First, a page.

big hole beads

Crackled Ivory on Etsy

¬†Just up on Etsy, my photos just don’t do this bead justice. I’m having a little bit of trouble letting this one go since the crackling is so gorgeous.

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Pile of Hollow Big Hole Bead Lovlies

I hope I’m not the only one that loves these- still debating on whether to just core w/o beadcaps or do the whole she-bang w/ coring and double beadcaps. Sell them separately or in a set? Having a hard time making up my mind on this one..perhaps you can help me decide.

Beads and 100 Followers :)

This past week has been a whirlwind of travel, meeting new people, and trying to get ready for the show next month. Just noticed that I have 100 Followers for this blog!- thanks for your interest and here’s to showing you work that continues to grab your attention. Met up w/ some wonderful beady people over the weekend and look forward to our next Carolina Firefiend meeting. One member generously let me borrow her Jim Moore press since my Impress Bead Liner was too slim to fit my big beads inside to core and cap. (these three beads above are a few I’ve done so far, before running out of bead caps) Another is going to tumble etch some of my hollows to see how it compares to my usual acid etch method.
Thank goodness my wonderful cousin is nearby and willing to babysit my little man, making it possible for me to go to these meetings.

Big Hole Beads

Being part of an online exchange usually stretches my boundaries and makes me try something new. This time the exchange is for big hole beads and since I never do anything the easy way, I decided to see how well I could encase some long big hole beads, these were made on 1/4″ mandrels. The last pic is the four I made with only the two on the top pic making the cut for possible inclusion for the exchange. The second bead cracked since I admired it for too long and the one on the far right has a sharp end. I was able to make these with my Electric Mandrel Spinner– there’s no way my wrists could have managed otherwise. The short one is 14.5 mm long and the large one is 35 mm long or 1-1/4″.
I knew that thing would come in handy one day.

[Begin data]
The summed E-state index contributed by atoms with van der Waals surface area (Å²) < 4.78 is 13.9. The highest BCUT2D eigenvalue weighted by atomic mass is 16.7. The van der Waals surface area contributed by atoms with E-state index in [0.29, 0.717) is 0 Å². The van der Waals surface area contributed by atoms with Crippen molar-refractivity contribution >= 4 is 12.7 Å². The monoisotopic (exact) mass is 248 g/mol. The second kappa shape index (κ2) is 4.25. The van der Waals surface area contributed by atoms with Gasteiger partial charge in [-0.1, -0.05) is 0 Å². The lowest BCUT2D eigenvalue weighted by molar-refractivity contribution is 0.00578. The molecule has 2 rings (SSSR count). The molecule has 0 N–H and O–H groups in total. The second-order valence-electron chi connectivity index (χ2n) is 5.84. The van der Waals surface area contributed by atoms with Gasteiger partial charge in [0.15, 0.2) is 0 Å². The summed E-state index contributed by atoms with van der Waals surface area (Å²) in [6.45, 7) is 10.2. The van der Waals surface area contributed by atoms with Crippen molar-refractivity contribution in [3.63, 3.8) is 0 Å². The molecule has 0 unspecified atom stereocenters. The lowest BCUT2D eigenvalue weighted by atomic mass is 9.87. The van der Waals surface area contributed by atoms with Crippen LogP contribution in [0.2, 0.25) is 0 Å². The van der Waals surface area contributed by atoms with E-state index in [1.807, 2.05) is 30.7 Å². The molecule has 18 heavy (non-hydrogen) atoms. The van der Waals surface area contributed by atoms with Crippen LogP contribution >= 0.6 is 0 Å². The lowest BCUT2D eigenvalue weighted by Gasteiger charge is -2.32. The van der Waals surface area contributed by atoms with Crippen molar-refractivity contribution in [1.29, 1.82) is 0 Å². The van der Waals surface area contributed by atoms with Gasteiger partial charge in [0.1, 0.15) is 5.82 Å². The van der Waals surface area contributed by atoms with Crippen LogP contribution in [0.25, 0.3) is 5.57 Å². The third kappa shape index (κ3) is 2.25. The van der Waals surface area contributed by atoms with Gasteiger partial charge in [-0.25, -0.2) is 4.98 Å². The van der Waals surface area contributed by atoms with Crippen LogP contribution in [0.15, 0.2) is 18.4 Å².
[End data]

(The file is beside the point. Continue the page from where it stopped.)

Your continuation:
The Press Arrived!

My Impress Bead Liner arrived this weekend and I’ve been coring like a mad woman when I had the time. I now totally understand why beads done this way are so much more costly- it takes quite a while to get everything ready- measuring, cutting, deburring, filing, coring..THEN you take pics after admiring. I haven’t broken a bead, but I did tear the tubing on the first three beads I did- too much enthusiasm?

As much as I love this press, there is a huge problem w/ size impediments. My hollow beads are LaRgE and chubby and the press is only so wide- I supposed most people use this for their small cored beads that go on Pandora, etc. bracelets, but I had to be a rebel. So now I have a dozen or more hollows that won’t even fit into the press to get lined ūüė¶
I’ve been waiting on pins and needles for Dave to custom fabricate smaller pegs so I can core my 3/32 and 1/8″ hollow focals- now I have to concentrate to make ones that will fit into my press.

We won’t tell hubby that the next big purchase will prolly be a (whisper it now) Jim Moore press. Maybe he’ll consider it my Xmas present?
One nice thing I noticed is that there is some leeway in imperfect bead holes- you know how sometimes you have a slight high spot or not much of a pucker where your glass caught too far out? As long as it’s not too extreme, you can core it and you can’t tell it wasn’t perfect in the first place.
So here are some pics- I hope to get some of these listed tomorrow on Etsy:

Coring my Beads

It was so fun getting to try the different presses available for big hole beads. My very first try was the cobalt blue w/ the bead cap on the Impress Bead Liner by Dave Fousek. Hayley was sweet enough to give me some sterling bead caps to try on my beads. The rounded look of the tubing appeals to me.

I learned how important the length of tubing is since I ruined a couple beads by ripping the metal. Could be I used to much force btwn turns, too.
My favorite is the copper capped ivory bhb, the different metals compliment the bead so well. Sadie gave me the wonderful bead caps on that bead- all these nice bead caps make me feel like trying to make my own in metal clay…hmm.
The pretty green bead is one of Hayley’s that she let me use as a test bead.

The Jim Moore press was very nice, although you’re not able to get that nice rounded look in the tubing. And my favorite part on his press is the plastic die that helps push the tubing flush w/ the glass which makes the bead look so nice and professional looking.
Right now it’s out of my price range since I couldn’t justify spending over 300 dollars for something I may not use all the time.

Dave’s Impress is very economical the different size pegs aren’t as expensive as Jim’s. Of course it’s all a matter of perspective- if you always get the best tools for your money, then Jim’s would probably be your best bet. Since I’m just starting out w/ coring beads, I figured Dave’s is a great start and eventually I hope to buy Jim Moore’s press if I continue to core my glass beads.

I noticed Hayley and Sadie ended up using BOTH presses during coring on a lot of their beads. If they wanted the rolled look, they’d use Dave’s and finish up on Jim’s using the plastic dies to get the tubing super flush w/ the bead. Ahh, if only we could combine the two and make the perfect bead liner..

Now I’m waiting *impatiently* for my Impress Bead Liner to come in the mail so I can play!

P.S. I would recommend Dave’s Deburring Tool regardless of which press you have since it saved us SO much time in prepping the tubing!